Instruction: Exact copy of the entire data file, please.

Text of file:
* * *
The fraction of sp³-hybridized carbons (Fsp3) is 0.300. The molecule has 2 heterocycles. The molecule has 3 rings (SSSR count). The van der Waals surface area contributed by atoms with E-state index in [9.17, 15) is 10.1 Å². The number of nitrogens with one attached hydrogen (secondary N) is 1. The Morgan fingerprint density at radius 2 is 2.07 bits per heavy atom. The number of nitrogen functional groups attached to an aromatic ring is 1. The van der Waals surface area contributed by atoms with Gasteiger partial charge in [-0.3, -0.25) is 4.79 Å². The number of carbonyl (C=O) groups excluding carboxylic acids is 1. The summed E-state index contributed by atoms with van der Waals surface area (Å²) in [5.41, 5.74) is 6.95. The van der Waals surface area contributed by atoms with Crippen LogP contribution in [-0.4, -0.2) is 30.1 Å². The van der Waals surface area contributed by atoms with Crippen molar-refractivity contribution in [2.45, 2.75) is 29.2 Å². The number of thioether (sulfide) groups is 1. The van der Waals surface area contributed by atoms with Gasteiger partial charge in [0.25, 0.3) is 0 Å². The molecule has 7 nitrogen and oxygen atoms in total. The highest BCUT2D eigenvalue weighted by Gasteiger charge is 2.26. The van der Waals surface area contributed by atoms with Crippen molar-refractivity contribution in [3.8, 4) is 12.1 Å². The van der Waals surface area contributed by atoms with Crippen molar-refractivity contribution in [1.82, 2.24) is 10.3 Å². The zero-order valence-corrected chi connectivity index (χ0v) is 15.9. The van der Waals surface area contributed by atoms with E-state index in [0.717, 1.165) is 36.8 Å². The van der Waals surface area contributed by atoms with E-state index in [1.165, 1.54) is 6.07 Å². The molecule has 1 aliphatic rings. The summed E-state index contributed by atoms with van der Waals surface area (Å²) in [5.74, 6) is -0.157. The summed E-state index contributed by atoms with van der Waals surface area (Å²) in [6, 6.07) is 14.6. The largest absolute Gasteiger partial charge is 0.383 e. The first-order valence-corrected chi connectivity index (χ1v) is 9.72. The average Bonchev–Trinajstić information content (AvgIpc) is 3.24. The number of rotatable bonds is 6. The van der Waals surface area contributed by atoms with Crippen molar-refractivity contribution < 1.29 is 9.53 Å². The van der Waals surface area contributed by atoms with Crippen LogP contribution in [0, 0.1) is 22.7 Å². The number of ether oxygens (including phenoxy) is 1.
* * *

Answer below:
The fraction of sp³-hybridized carbons (Fsp3) is 0.300. The molecule has 2 heterocycles. The molecule has 3 rings (SSSR count). The van der Waals surface area contributed by atoms with E-state index in [9.17, 15) is 10.1 Å². The number of nitrogens with one attached hydrogen (secondary N) is 1. The Morgan fingerprint density at radius 2 is 2.07 bits per heavy atom. The number of nitrogen functional groups attached to an aromatic ring is 1. The van der Waals surface area contributed by atoms with Gasteiger partial charge in [-0.3, -0.25) is 4.79 Å². The number of carbonyl (C=O) groups excluding carboxylic acids is 1. The summed E-state index contributed by atoms with van der Waals surface area (Å²) in [5.41, 5.74) is 6.95. The van der Waals surface area contributed by atoms with Crippen LogP contribution in [-0.4, -0.2) is 30.1 Å². The van der Waals surface area contributed by atoms with Crippen molar-refractivity contribution in [2.45, 2.75) is 29.2 Å². The number of thioether (sulfide) groups is 1. The van der Waals surface area contributed by atoms with Gasteiger partial charge in [0.25, 0.3) is 0 Å². The molecule has 7 nitrogen and oxygen atoms in total. The highest BCUT2D eigenvalue weighted by Gasteiger charge is 2.26. The van der Waals surface area contributed by atoms with Crippen molar-refractivity contribution in [3.8, 4) is 12.1 Å². The van der Waals surface area contributed by atoms with Crippen molar-refractivity contribution in [1.82, 2.24) is 10.3 Å². The zero-order valence-corrected chi connectivity index (χ0v) is 15.9. The van der Waals surface area contributed by atoms with E-state index in [0.717, 1.165) is 36.8 Å². The van der Waals surface area contributed by atoms with E-state index in [1.165, 1.54) is 6.07 Å². The molecule has 1 aliphatic rings. The summed E-state index contributed by atoms with van der Waals surface area (Å²) in [5.74, 6) is -0.157. The summed E-state index contributed by atoms with van der Waals surface area (Å²) in [6, 6.07) is 14.6. The largest absolute Gasteiger partial charge is 0.383 e. The first-order valence-corrected chi connectivity index (χ1v) is 9.72. The average Bonchev–Trinajstić information content (AvgIpc) is 3.24. The number of rotatable bonds is 6. The van der Waals surface area contributed by atoms with Crippen molar-refractivity contribution < 1.29 is 9.53 Å². The van der Waals surface area contributed by atoms with Crippen LogP contribution in [0, 0.1) is 22.7 Å². The number of ether oxygens (including phenoxy) is 1.